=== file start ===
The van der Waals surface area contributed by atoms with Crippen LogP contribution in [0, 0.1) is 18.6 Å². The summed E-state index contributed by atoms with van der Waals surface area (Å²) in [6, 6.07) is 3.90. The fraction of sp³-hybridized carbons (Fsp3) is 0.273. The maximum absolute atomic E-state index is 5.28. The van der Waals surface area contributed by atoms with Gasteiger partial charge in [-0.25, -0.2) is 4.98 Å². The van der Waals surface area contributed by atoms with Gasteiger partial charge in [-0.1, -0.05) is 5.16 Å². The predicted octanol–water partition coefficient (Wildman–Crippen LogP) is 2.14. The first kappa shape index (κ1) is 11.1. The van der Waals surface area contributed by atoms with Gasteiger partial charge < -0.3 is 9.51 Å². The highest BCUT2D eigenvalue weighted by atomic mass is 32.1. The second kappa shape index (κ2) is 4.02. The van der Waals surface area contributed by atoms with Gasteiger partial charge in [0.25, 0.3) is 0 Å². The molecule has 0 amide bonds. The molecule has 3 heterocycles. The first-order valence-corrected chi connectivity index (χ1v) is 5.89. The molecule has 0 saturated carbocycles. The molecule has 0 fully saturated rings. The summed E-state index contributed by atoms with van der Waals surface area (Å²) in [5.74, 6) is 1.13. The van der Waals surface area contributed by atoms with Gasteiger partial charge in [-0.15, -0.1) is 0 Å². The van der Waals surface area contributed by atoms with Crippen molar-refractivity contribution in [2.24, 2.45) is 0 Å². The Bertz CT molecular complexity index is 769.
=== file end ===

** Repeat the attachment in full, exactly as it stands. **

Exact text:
The van der Waals surface area contributed by atoms with Crippen LogP contribution in [0, 0.1) is 18.6 Å². The summed E-state index contributed by atoms with van der Waals surface area (Å²) in [6, 6.07) is 3.90. The fraction of sp³-hybridized carbons (Fsp3) is 0.273. The maximum absolute atomic E-state index is 5.28. The van der Waals surface area contributed by atoms with Gasteiger partial charge in [-0.25, -0.2) is 4.98 Å². The van der Waals surface area contributed by atoms with Gasteiger partial charge in [-0.1, -0.05) is 5.16 Å². The predicted octanol–water partition coefficient (Wildman–Crippen LogP) is 2.14. The first kappa shape index (κ1) is 11.1. The van der Waals surface area contributed by atoms with Gasteiger partial charge < -0.3 is 9.51 Å². The highest BCUT2D eigenvalue weighted by atomic mass is 32.1. The second kappa shape index (κ2) is 4.02. The van der Waals surface area contributed by atoms with Gasteiger partial charge in [0.25, 0.3) is 0 Å². The molecule has 0 amide bonds. The molecule has 3 heterocycles. The first-order valence-corrected chi connectivity index (χ1v) is 5.89. The molecule has 0 saturated carbocycles. The molecule has 0 fully saturated rings. The summed E-state index contributed by atoms with van der Waals surface area (Å²) in [5.74, 6) is 1.13. The van der Waals surface area contributed by atoms with Gasteiger partial charge in [-0.15, -0.1) is 0 Å². The van der Waals surface area contributed by atoms with Crippen molar-refractivity contribution in [2.24, 2.45) is 0 Å². The Bertz CT molecular complexity index is 769.